I think Forbes has a pretty good description:

Couple of quotes from the article:

But it was clearly designed to help out the automakers most thirsty for profits, the struggling General Motors and Ford Motor.

U.S. carmakers complain they now have to sell large numbers of money-losing smaller vehicles in order to sell high-profit larger vehicles and meet the overall fuel economy average. With the size-based system, they could sell no smaller vehicles and still meet the standards.
The thing I don't get about this "it helps the US automakers" stuff (which I've seen now in a few places) is how exactly it helps.

The US gov't is imposing "new rules" that effectively amount to no change at all.  With gas prices already giving drivers the willies, and surely set to go much higher before 2011, the market will put far more pressure on US automakers to increase MPG than these "new" regulations will.

If anything, the US companies, who collectively appear to be more pig-headed and just plain dumber than any other group of people on the planet, including the Major League Baseball owners, are being left to fend for themselves.  Unless the US automakers suddenly get religion about the energy efficiency of their products (as opposed to their manufacturing processes, where I believe they're competitive), they'll get crushed between the rising price of gasoline and the overseas competition.

If I'm missing something here, I sincerely wish someone would point it out to me.


I'm sure others have a better handle on this than I, but here's what I see:

For thirty years each automaker has had to meet some kind of "average fleet" fuel economy.  However, the profit margin on the gas guzzlers is much better than the profits on the econobox.  So to sell a bunch of Suburbans, Chevy has to offset the lower fuel economy of the trucks by selling little cars that get better mileage, something I think they've helped do by means of selling to rental car agencies, govt sales, etc.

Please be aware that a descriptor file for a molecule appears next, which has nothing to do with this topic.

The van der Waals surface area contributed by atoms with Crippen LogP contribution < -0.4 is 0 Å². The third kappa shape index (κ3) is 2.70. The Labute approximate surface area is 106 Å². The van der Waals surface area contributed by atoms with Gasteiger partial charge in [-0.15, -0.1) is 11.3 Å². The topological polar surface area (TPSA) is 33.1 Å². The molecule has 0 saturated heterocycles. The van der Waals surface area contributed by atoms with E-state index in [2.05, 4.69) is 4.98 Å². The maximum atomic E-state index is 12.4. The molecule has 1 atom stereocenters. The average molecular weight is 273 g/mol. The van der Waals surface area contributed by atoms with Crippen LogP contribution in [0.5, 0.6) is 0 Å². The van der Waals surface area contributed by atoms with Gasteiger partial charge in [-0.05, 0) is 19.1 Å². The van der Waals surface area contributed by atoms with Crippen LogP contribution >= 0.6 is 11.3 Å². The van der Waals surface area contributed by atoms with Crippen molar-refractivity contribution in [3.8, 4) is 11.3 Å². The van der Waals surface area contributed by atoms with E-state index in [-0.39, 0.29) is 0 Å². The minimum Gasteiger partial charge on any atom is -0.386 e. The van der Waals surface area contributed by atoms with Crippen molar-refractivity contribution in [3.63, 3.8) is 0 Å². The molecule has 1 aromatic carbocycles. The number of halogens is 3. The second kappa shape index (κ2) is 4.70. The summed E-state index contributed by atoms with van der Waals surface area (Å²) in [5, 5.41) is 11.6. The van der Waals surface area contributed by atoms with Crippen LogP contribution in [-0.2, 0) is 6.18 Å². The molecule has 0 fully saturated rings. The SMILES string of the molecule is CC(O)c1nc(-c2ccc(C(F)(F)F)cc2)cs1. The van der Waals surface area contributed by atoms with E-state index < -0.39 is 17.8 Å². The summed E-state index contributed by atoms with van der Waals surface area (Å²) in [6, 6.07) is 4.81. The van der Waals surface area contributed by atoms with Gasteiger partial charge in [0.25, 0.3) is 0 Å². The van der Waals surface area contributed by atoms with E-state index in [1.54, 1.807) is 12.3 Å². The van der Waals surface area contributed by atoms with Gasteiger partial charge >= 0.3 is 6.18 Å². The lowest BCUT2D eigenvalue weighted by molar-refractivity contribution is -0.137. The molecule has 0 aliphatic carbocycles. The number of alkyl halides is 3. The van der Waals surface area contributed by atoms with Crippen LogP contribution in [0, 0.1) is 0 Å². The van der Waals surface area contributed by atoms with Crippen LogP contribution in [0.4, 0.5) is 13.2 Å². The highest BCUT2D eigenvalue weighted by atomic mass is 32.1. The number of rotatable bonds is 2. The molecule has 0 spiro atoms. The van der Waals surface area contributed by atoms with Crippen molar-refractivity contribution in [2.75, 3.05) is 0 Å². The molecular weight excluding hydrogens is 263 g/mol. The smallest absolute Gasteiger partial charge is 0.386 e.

By splitting the fleet into six (or however many) mini-fleets, they don't have to worry about their sales mix.  They can sell (sticking with Chevy here) nothing but Suburbans and as long as they meet the new gas standard for that size truck (whatever the number is) they are ok.  They don't have to sell any little cars at all, they can stop pushing Saturns, etc.

Now you know and I know that some people are clamoring for higher mileage vehicles as a response to higher gas prices.  But that is only some people, there are still plenty of people who don't mind paying $5,000 a year for gas if it means they can have their power windows and extra legroom and leather seats and big bumpers.  

So we've gone from requiring each automaker to at least offer a balanced fleet of cars to giving them the choice to offer whatever makes them the most profit -- that would be your pickup truck with a nice stereo in it, and your cadillac SUV, etc.  The example in the article was that Chrysler used to have to push the PT cruiser to offset the Dodge Ram with the big Hemi.  Now? Not so much.

What it DOESN'T do is restrict low MPG vehicles in any way; as far as I know we still fully encourage Hummer sales (and the like) by way of tax cuts and lax MPG standards.  

Lou, I agree completely. You are not missing anything at all. Extended "protectionism" for American auto makers is nowhere in accord with reality. The market will take care of this.

Sorting these things out is confusing because we have a government that
  • protects large corporate interests
  • always wants the market to decide
As usual, these two goals are mutually contradictory.
One thing I don't understand is the nature of the new DOT standards. They're not laws, right? So really, automakers don't have to comply with them (and I read somewhere that they can still choose to comply with the old standards.) So what force do these rules even have? I'm guessing it's like FDA regulations, which aren't really laws either, but which companies comply with because, well, I'm not exactly sure why.
Right, they might as well have done nothing at all. And in the timeframe of the "changes" (2008), these "regulations" are meaningless.
And (surprise, shock) GM has announced not only is it extending it's employee pricing for another month, but they are letting you buy 2006 guzzlers with it, too:

Effective immediately, Rios said the program would also now include most of GM's full-size pickups and sport utility vehicles from the 2006 model year. It had previously been limited to 2005 model vehicles.